Last week I wrote about the situation at Gwinnett County Public Library in Georgia and their decision to stop buying "thrillers, romance novels or other works of adult fiction in Spanish." I assume this doesn't include books in Spanish on how to learn English. And apparently this isn't the same thing as an English-only policy.
Today's Los Angeles Times picks up the story with the obligatory and predictable quote from an ACLU rep. His assertion is extremely debatable whether illegal immigrants are "part of the community" and libraries should cater to them!
The issue is, of course, services for legal immigrants and does that mean libraries should buy foreign-language books for all languages spoken in their communities.
Buying foreign-language material is a tough case to make, I would think, since it seems every day public librarians cry about tight budgets, forcing hard decisions on what to buy, cutting staff, and so on.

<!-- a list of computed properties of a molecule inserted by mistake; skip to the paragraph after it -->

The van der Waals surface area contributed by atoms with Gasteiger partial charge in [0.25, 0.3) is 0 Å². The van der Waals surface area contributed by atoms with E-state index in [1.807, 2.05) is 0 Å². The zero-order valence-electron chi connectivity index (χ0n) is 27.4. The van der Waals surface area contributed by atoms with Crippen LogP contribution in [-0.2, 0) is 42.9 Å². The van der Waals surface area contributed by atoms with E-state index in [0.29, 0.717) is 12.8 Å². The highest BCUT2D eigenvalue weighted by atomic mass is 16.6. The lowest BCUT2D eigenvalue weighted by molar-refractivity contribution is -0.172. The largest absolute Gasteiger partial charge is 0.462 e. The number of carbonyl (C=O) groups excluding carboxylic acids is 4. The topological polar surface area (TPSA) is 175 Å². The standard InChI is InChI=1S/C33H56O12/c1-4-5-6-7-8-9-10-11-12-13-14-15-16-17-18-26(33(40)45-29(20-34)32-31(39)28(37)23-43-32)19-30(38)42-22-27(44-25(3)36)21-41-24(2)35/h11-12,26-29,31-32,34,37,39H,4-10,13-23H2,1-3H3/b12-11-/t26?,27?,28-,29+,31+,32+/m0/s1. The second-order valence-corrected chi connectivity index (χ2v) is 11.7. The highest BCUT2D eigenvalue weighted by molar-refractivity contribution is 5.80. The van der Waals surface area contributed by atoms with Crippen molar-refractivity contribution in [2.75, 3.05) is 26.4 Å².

Libraries, of course, can and do serve immigrants in many ways other than by providing books in their native languages--but is that absolutely a necessary piece of the service puzzle?
Have libraries that support these purchases provided books in all languages for all the various languages any residents speak or read? Which libraries have researched their communities and have come up with a master list? Funny questions, huh?
tags: libraries, librarians, gwinnett+county+public+library, spanish+language, books